WASHINGTON (AP) — The Latest on a House panel's expanding investigations of President Donald Trump (all times local):
Three House committees are asking the White House and the State Department for any information on private conversations between President Donald Trump and Russian President Vladimir Putin, including an interview with an interpreter who sat in on their one-on-one meeting in Helsinki last summer.
The broad requests from the House intelligence, Foreign Affairs and Oversight and Reform committees ask for the substance of Trump and Putin's conversations in person and by phone and for information on whether those conversations had any impact on U.S. foreign policy. They are also asking whether Trump tried to conceal any conversations.
The committees ask for interviews with "linguists, translators or interpreters" who in any way listened to those conversations. Trump and Putin met privately in Helsinki in July for more than two hours with only interpreters present.
President Donald Trump says he'll cooperate with the House Judiciary Committee's sweeping investigation into his White House, campaign and businesses.
When a reporter asked him Monday if he was going to cooperate with the investigation led by Committee Chairman Jerrold Nadler, Trump replied: "I cooperate all the time with everybody. You know, the beautiful thing, no collusion. It's all a hoax."
The committee is sending requests to 81 people linked to the president and his associates.
Nadler said Monday the investigation will be focused on possible obstruction of justice, corruption and abuse of power.
Trump answered the question while he hosted the Division 1-winning North Dakota State University football team at the White House.
The House Judiciary Committee is launching a sweeping new probe of President Donald Trump, his White House, his campaign and his businesses. The panel is sending document requests to 81 people linked to the president and his associates.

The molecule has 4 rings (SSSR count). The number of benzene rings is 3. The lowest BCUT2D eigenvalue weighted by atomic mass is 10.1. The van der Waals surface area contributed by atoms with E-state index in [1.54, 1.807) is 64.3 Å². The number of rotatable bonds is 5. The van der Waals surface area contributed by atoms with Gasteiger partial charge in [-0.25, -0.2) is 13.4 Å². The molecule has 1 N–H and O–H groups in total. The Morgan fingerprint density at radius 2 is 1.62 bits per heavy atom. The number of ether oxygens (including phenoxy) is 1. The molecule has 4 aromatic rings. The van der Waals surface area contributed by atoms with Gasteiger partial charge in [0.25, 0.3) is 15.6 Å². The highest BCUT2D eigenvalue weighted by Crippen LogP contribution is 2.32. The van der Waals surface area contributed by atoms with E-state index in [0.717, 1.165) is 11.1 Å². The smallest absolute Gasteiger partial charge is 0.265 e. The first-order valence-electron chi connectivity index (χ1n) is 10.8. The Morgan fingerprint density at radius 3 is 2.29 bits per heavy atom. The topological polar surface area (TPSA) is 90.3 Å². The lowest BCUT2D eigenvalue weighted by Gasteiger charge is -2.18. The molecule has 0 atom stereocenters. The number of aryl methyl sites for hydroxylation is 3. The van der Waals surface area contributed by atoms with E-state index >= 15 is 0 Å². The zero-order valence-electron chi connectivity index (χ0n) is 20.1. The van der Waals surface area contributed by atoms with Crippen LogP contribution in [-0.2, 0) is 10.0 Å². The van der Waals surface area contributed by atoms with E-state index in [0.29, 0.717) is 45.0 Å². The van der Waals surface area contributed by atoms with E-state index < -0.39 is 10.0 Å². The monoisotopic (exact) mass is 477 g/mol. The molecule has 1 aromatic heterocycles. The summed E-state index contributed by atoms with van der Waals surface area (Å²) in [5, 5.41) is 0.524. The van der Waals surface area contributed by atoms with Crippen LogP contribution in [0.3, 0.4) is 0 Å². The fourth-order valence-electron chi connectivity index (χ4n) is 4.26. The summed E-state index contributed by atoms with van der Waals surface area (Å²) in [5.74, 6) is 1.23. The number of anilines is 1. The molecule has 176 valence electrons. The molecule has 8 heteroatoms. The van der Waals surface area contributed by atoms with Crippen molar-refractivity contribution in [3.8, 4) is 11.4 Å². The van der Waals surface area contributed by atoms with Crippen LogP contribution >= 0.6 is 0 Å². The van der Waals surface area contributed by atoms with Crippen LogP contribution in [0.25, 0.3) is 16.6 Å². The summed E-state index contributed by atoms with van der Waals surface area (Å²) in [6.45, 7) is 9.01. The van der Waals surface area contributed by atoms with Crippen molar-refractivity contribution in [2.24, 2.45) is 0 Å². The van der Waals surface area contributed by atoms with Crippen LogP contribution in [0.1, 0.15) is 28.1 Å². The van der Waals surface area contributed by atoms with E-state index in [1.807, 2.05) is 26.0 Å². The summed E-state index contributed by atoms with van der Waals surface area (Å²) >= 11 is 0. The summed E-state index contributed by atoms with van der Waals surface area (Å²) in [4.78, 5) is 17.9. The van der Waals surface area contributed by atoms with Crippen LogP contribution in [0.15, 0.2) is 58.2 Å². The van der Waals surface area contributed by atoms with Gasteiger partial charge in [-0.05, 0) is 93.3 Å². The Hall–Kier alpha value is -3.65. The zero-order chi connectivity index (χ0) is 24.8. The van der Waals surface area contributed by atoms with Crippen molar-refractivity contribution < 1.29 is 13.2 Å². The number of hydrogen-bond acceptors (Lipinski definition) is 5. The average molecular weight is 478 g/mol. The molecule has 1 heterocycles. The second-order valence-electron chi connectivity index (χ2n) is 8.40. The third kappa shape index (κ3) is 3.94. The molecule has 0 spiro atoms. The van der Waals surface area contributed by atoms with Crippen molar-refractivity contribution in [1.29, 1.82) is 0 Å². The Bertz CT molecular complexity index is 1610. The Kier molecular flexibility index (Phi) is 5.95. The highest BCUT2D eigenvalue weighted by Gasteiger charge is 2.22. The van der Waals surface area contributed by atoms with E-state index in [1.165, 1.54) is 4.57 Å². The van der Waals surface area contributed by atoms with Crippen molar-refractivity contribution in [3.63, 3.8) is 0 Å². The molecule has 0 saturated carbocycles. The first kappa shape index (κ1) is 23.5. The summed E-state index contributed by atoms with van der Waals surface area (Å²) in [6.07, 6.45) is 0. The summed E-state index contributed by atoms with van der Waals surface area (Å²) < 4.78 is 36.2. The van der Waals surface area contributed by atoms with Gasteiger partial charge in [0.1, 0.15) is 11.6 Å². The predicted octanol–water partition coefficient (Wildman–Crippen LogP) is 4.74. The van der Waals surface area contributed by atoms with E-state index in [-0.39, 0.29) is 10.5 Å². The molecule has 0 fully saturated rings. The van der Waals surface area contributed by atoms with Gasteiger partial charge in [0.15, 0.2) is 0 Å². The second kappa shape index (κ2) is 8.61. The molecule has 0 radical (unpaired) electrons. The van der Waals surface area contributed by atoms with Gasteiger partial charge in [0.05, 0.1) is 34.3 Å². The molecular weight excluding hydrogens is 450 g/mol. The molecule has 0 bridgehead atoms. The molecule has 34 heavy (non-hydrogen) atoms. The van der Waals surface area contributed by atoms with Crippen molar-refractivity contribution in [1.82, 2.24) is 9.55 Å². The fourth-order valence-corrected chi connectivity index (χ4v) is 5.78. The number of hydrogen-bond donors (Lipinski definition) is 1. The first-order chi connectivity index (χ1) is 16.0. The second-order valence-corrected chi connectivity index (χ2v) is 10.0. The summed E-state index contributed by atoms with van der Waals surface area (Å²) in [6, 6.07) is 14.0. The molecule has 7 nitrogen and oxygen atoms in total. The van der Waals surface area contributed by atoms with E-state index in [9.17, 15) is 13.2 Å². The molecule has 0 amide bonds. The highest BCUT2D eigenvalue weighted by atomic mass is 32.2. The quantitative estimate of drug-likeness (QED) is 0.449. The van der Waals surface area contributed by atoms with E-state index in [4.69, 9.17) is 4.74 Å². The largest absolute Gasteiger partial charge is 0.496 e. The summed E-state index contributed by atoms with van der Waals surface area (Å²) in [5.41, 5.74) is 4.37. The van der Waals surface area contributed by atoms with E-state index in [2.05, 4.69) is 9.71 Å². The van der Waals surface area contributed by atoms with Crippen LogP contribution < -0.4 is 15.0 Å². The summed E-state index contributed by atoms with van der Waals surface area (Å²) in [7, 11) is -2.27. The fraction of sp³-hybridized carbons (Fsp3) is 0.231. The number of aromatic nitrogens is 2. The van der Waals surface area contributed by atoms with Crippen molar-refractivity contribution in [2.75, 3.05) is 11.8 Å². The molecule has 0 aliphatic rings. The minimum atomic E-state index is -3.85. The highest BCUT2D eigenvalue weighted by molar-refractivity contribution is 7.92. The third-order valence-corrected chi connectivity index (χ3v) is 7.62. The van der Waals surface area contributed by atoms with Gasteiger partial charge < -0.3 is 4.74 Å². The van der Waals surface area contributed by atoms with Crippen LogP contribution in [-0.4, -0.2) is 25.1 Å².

House Judiciary Committee Chairman Jerrold Nadler says the investigation will be focused on obstruction of justice, corruption and abuses of power. The aggressive, broad investigation could set the stage for impeachment, although Democratic leaders have pledged to investigate all avenues and review special counsel Robert Mueller's report before taking drastic action.
Nadler said Monday's document requests are a way to "begin building the public record" and the committee has the responsibility to investigate.
The White House says it has received the House Judiciary Committee's letter requesting documents related to the Trump administration, family and business as part of an expanding Russia investigation.
White House press secretary Sarah Sanders said Monday that the White House counsel's office and relevant officials will review the letter and respond at the appropriate time.
The committee is requesting documents from more than 60 people.
House Judiciary Committee Chairman Rep. Jerrold Nadler, D-N.Y., who says he believes the president obstructed justice, says the panel wants to review documents from the Justice Department, the president's son Donald Trump Jr. and Trump Organization chief financial officer Allen Weisselberg. He says former White House chief of staff John Kelly and former White House counsel Don McGahn also are likely targets.
A top House Democrat says it's "very clear" President Donald Trump obstructed justice. Rep. Jerrold Nadler, the chairman of the House committee that would be in charge of impeachment says the panel is requesting documents Monday from more than 60 people from Trump's administration, family and business as part of a rapidly expanding Russia investigation.
Nadler said the House Judiciary Committee wants to review documents from the Justice Department, the president's son Donald Trump Jr. and Trump Organization chief financial officer Allen Weisselberg. Former White House chief of staff John Kelly and former White House counsel Don McGahn also are likely targets, he said.
Asked if he believed Trump obstructed justice, Nadler said, "Yes, I do."
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